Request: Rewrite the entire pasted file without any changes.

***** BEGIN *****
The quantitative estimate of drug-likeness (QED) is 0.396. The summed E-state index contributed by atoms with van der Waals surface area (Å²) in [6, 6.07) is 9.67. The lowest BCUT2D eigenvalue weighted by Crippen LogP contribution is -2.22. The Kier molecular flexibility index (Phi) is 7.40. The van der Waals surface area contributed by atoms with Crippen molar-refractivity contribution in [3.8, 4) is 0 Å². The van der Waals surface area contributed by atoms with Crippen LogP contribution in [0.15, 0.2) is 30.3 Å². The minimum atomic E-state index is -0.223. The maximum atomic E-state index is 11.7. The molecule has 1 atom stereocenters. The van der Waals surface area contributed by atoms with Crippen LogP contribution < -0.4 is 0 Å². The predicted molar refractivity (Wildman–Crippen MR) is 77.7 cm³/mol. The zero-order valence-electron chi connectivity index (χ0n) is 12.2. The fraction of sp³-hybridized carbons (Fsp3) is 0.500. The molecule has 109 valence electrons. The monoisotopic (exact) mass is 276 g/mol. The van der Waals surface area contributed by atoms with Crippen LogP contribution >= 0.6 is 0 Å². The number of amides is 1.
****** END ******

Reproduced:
The quantitative estimate of drug-likeness (QED) is 0.396. The summed E-state index contributed by atoms with van der Waals surface area (Å²) in [6, 6.07) is 9.67. The lowest BCUT2D eigenvalue weighted by Crippen LogP contribution is -2.22. The Kier molecular flexibility index (Phi) is 7.40. The van der Waals surface area contributed by atoms with Crippen molar-refractivity contribution in [3.8, 4) is 0 Å². The van der Waals surface area contributed by atoms with Crippen LogP contribution in [0.15, 0.2) is 30.3 Å². The minimum atomic E-state index is -0.223. The maximum atomic E-state index is 11.7. The molecule has 1 atom stereocenters. The van der Waals surface area contributed by atoms with Crippen LogP contribution < -0.4 is 0 Å². The predicted molar refractivity (Wildman–Crippen MR) is 77.7 cm³/mol. The zero-order valence-electron chi connectivity index (χ0n) is 12.2. The fraction of sp³-hybridized carbons (Fsp3) is 0.500. The molecule has 109 valence electrons. The monoisotopic (exact) mass is 276 g/mol. The van der Waals surface area contributed by atoms with Crippen LogP contribution >= 0.6 is 0 Å². The number of amides is 1.